End boring meals with cheap Chico chimichurri


Shae Pastrana

Chimichurri on cornflour empanada

The best things in life take time. They can also make a mess. But if that mess is a kitchen creation that makes every sandwich, pizza and taco burst with flavor, it’s worth thanking the community for bringing you that possibility.
A symphony of flavors, this “Chico chimichurri” is an ode to the region that conceived it. Most of the ingredients came from my garden and the Saturday Farmer’s Market. Even the reusable jar it’s stored in came from the market.

The finished product in a reusable jar. Photo by Shae Pastrana.

Chimichurri is a tangy, spicy and aromatic green condiment traditionally made from European influences in South American food. Although a specialty of Uruguay and Argentina, it’s found in homes and restaurants throughout South, Central and North America and has different versions depending on families and regions.

Traditionally, chimichurri includes Italian parsley or cilantro with onion, peppers, garlic, salt, oregano, olive oil and an acid like red wine vinegar or lemon juice.

Chimichurri’s versatility lends it to everything ranging from main dishes to salad dressings. A signature dip for empanadas, it makes a great marinade for grilled meats or vegetables and goes well with something like crackers and cheese. 

The joy of chimichurri lies in the tradition of making something from nothing. The recipe is a great way to practice culinary skills. No matter how you mess it up, it promises flavor. Easily mendable — chimichurri is nearly impossible to fail. 

By making chimichurri, you learn how to gauge texture, taste and ratios, and make adjustments. The process has taught me how to eyeball ingredients and use my imagination for experimental versions – two skills common to great chefs. 

By using chimichurri for culinary practice, you learn how to make your own signature style. For a sweet-heat style, I add clove, fennel seed and either more or spicier peppers. 

Farm fresh ingredients. Photo by Shae Pastrana.

Encourage yourself to practice knife skills as well. Although ruining a recipe is almost hard, the decision to chop or process ingredients can be a culinary taboo for some. 

Unless you have a nice processor that will chop to a specific consistency of your choice, most blenders will turn chimichurri into a purée. Most chimichurri spans a textural scale from pesto to pico de gallo. 

I prefer chopping to the blender. It takes a while, but it makes you savvier with ingredients.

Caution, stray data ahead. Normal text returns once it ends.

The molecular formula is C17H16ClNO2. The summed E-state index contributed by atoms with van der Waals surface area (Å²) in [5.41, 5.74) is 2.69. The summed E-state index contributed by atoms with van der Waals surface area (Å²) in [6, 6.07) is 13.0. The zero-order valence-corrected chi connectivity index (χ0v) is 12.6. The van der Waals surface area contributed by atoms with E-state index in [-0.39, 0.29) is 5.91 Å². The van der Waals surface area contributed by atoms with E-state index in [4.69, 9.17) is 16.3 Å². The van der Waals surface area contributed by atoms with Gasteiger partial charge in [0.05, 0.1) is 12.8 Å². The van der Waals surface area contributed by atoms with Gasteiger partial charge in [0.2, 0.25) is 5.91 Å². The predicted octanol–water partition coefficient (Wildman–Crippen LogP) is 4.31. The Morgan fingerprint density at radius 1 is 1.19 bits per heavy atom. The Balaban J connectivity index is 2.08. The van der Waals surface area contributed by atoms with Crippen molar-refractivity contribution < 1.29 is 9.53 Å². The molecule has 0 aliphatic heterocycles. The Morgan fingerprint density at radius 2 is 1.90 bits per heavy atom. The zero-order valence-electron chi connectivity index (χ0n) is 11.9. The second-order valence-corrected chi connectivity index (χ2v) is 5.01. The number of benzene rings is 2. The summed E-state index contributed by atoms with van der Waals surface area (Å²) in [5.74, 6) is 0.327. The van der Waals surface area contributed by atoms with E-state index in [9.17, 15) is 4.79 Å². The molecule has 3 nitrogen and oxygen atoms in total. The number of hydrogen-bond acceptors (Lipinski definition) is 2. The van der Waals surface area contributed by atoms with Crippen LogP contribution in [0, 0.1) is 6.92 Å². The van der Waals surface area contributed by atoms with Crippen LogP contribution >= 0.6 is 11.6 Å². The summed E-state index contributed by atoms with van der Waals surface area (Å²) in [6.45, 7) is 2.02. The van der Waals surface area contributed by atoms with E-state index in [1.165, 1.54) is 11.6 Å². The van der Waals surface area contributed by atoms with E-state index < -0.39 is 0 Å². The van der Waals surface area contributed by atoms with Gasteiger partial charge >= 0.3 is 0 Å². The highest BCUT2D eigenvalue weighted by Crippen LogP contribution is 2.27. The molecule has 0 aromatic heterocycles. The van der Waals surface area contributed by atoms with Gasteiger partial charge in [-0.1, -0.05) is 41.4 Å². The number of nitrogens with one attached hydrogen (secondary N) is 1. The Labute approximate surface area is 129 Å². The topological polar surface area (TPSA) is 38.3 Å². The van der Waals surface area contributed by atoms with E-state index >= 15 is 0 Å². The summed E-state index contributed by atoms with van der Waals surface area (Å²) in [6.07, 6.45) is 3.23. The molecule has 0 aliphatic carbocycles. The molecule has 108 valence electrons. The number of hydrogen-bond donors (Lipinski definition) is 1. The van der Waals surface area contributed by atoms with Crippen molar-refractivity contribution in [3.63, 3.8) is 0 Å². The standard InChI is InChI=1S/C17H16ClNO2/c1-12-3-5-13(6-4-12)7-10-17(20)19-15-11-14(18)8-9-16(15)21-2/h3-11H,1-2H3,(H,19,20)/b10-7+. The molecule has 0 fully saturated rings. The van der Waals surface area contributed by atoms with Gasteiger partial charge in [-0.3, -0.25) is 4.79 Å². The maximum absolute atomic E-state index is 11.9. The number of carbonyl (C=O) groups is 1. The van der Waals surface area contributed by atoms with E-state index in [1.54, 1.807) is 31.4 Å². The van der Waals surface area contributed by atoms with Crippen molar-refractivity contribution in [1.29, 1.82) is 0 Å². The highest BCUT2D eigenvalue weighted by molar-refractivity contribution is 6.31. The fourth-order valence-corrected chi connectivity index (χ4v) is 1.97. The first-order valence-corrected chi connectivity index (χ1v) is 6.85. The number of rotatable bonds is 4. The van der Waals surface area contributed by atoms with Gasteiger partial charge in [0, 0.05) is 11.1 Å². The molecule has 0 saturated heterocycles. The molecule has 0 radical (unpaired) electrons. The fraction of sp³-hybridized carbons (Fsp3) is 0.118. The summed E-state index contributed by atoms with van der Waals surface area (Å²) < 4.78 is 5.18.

Fortunately, since this recipe aims to make you wiser with food, you decide whether you want a purée, pesto or salsa texture. The experiment is the beauty of learning this recipe.

I based this recipe on another one from author and cancer-survivor Karina Carrel’s food blog. Carrel learned to make chimichurri from her Uruguayan father.

Dried oregano. Photo by Shae Pastrana.

The oregano came from the bulk section at New Earth Market but is also in WinCo, S&S Organic Produce and Natural Foods, and Chico Natural Foods Co-Op. Salt and dried herbs save money and packaging waste when bought in bulk, also giving you the freedom to decide how much you want. 

Aside from the parsley and shallot, almost all ingredients for this recipe have been stored in my home for months, having produced many more chimichurris before, making this recipe cheap.

Ready to mix! Photo by Shae Pastrana.


  • 1 ½ cup of Italian (flat-leaf) parsley
  • 1 shallot (about 2 to 3 tablespoons, depending on how much pungency you want; onions are great, too)
  • 7 to 8 minced garlic cloves (or around 1 ½ tablespoon of pre-minced garlic from a jar)
  • 4 small jalapeños (please, use more if you’re hankering for more spice!)
  • 1 teaspoon of sea salt
  • 1 ½ cup of extra-virgin olive oil
  • 6 tablespoons of red wine vinegar (lemon juice works also)
  • 2 to 4 tablespoons of dried oregano


  • Cutting board
  • Well-sharpened chef’s knife (and/or blender, depending on the mood)
  • A jar or other container (my reusable jar holds 16 ounces, but this recipe left me with an extra four to eight)


Gather all ingredients and chop away! That’s all there is to it. Eat it right away.

A fresh spoonful. Photo by Shae Pastrana.

The flavor intensifies with time. I store it in the fridge to keep it fresh. The oil solidifies when cold but melts fast.  

I chop everything as small as possible, although I have tried some fantastic chimichurri from people who prefer chunkier ingredients. 

Do you prefer thicker pieces of pepper and onion but want everything else puréed? Go for it! Do you want everything uniform? It’s your show! Chimichurri gives you the freedom to test yourself and explore boundaries without completely ruining the outcome. After all, it’s only a medley of flavor, no matter how “incorrect” the recipe may be.

Shae Pastrana can be reached at [email protected] and @Pineyfolk on Twitter.